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CT-114 Tutor Upgrade Set



Uncle Bill's Hobbies, 1/48 scale


S u m m a r y

Catalogue Number:

Uncle Bill's Hobbies - CT-115 Tutor Upgrade Kit


Available online from Uncle Bill's Hobbies



Contents and Media:

47 Resin parts cast in grey resin plus 2 vacform

Review Type:

First Look


Much needed item – completely replaces cockpit plus parts for speed brakes, light housing, flaps and nose wheel; big improvement over kit parts; good detail, well cast; accurate.


Instructions could be better


Highly Recommended


HyperScale is proudly sponsored by Squadron.com

Reviewed by Tom Sime





First flown in 1961 and introduced into Canadian service in the 1964 with the final aircraft being delivered in 1967, the Canadair CT-114 Tutor has now been in service with the Canadian Air Force for over 40 years. Much of this time was in the role as a trainer for basic and advanced pilot training until it was replaced by the CT-156 Harvard II and CT-155 Hawk in 2000. No longer used in a training role, the Tutor still continues in service to the Aerospace Engineering Test Establishment. as well as with the CAF aerobatic team “The Snowbirds” with whom it has been in service since 1971.

Base Kit

This resin kit is designed for use with the Hobbycraft 1/48 scale Tutor which is available in two version: the “ ‘ Military’ Tutor” and the “Tutor ‘Snowbirds’”. Parts and instructions for both boxing’s of this kit are basically identical, the only difference between them being the decal sheet. The “Military” Tutor has decals for 4 aircraft: these include 2 Canadian Machines (an early1965 and a late 1995 Tutor) and 2 Malaysian Tutors (one in early markings 1967 and a late version 1985).

The Tutor “Snowbirds” has sufficient numbers to do any of the Snowbird aircraft. Since its release, this somewhat basic kit has been crying out for an improvement set to address its numerous shortcomings: the “CT-114 Tutor Upgrade Set” goes a long way in doing this.




CT-114 Tutor Upgrade Set

Mastered by the talented Wayne Hui, this resin kit contains 47 finely detailed and 2 vacuum formed parts resin - see the image above you’ll find that for the sake of clarity I have numbered the castings to correspond with kit’s parts list. Wayne’s fine pattern making ensures the fit, finish and detail of the parts are first rate throughout.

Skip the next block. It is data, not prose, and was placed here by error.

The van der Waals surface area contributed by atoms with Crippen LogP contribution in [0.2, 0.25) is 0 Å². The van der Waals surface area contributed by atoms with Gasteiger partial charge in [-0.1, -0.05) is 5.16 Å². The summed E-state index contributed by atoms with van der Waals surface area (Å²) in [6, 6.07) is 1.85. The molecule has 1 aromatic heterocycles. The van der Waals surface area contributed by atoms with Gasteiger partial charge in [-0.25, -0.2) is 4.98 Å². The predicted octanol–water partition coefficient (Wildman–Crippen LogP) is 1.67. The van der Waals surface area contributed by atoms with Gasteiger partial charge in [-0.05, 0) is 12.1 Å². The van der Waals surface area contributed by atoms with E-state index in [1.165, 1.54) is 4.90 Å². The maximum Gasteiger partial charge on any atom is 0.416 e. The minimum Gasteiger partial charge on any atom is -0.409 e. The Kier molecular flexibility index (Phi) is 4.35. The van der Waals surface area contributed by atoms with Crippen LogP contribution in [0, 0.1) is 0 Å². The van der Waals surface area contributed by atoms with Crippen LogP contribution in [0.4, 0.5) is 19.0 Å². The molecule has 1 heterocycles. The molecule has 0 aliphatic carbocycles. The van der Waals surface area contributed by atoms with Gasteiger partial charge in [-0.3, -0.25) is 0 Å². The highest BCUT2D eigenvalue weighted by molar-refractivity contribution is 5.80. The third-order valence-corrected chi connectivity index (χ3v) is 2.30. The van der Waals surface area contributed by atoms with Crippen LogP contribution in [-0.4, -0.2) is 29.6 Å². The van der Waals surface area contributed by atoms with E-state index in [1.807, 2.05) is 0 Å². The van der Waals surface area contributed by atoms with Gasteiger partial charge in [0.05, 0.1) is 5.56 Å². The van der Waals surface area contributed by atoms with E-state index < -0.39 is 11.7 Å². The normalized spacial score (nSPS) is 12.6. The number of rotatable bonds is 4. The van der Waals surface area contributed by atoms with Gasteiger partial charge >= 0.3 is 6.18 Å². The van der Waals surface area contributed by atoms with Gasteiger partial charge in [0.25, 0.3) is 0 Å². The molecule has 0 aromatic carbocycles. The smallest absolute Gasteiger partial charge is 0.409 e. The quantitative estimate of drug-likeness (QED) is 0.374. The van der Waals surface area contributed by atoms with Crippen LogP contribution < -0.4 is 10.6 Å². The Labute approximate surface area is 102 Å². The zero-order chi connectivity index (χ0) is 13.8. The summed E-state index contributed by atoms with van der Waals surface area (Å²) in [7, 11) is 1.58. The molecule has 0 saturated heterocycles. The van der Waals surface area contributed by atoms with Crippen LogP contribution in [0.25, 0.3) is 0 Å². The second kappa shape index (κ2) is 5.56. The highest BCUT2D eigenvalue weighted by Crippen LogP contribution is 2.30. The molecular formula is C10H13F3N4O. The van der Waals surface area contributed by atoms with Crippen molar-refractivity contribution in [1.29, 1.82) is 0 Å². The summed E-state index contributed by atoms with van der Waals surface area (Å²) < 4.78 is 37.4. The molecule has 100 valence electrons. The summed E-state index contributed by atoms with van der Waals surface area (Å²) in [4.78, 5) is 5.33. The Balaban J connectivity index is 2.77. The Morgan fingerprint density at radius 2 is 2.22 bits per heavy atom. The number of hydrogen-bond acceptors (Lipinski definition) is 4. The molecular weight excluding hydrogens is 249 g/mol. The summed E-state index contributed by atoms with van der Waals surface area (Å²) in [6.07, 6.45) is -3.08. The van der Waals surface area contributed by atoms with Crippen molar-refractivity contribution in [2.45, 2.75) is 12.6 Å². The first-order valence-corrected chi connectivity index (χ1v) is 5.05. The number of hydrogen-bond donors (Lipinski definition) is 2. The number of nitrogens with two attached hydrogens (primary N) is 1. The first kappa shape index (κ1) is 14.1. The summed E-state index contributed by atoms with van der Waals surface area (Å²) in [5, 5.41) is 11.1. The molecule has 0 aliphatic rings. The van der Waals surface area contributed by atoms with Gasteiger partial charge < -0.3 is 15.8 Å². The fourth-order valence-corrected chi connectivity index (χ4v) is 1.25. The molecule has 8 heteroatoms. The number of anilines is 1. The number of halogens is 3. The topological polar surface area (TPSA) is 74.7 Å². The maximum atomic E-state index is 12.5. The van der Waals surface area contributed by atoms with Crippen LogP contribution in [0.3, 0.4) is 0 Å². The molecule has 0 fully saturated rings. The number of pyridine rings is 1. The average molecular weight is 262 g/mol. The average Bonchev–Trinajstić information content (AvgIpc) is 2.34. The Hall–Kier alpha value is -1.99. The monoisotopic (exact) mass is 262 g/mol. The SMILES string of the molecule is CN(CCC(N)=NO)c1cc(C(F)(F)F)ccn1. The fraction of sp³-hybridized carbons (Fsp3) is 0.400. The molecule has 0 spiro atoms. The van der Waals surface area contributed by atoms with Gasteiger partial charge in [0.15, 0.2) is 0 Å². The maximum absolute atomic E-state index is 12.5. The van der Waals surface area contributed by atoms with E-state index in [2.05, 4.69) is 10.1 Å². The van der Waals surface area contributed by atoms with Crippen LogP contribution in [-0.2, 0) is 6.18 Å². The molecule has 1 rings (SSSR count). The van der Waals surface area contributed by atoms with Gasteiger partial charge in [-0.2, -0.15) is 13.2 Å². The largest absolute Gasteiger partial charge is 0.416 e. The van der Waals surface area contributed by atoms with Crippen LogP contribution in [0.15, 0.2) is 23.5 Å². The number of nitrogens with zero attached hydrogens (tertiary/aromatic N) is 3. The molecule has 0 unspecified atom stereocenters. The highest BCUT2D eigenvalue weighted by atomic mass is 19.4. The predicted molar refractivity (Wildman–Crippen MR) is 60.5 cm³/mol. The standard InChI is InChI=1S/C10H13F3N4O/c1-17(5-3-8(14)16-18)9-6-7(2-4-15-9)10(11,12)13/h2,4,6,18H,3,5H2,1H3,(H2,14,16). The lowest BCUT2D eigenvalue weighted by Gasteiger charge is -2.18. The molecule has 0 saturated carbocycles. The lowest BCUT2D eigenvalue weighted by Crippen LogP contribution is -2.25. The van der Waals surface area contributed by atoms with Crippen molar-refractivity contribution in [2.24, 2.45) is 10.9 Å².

The kit includes 26 parts that make up a much improved cockpit with additional parts that including a new nose light housing with a clear vacuum formed late model beak shaped cover (two of these are included-just in case) as well as 6 parts for the speed brakes. You’ll also find inside two new flaps with actuator connectors totaling 11 resin parts this includes 3 spare actuators, as these are very small and delicate. The inclusion of spares is a great idea that other manufacturers should feel free to mimic. Finally this is all rounded-off with a new nose wheel well. Complementing Wayne’s work in creating the masters is mold maker and cast master Steven Sakulic of IFactory. Steven has done remarkable work both in preparing the molds and casting this kit. IFactory is a small company and it doesn’t have access to the same high tech equipment that the major manufacturers use. As a result of this you can expect some flash on some of the smaller parts; larger parts are flash free and clean up with a few light strokes of a sanding stick. Steven’s attention to detail has resulted in castings that are sharp, clean and completely bubble- free, with pour blocks that are commendably small and can easily be removed in seconds using a number 11 blade. The overall quality of this kit compares very favorably with the current range of similar products from the “big boys” and stands as a testament as to what can be achieved by a committed skilled individual.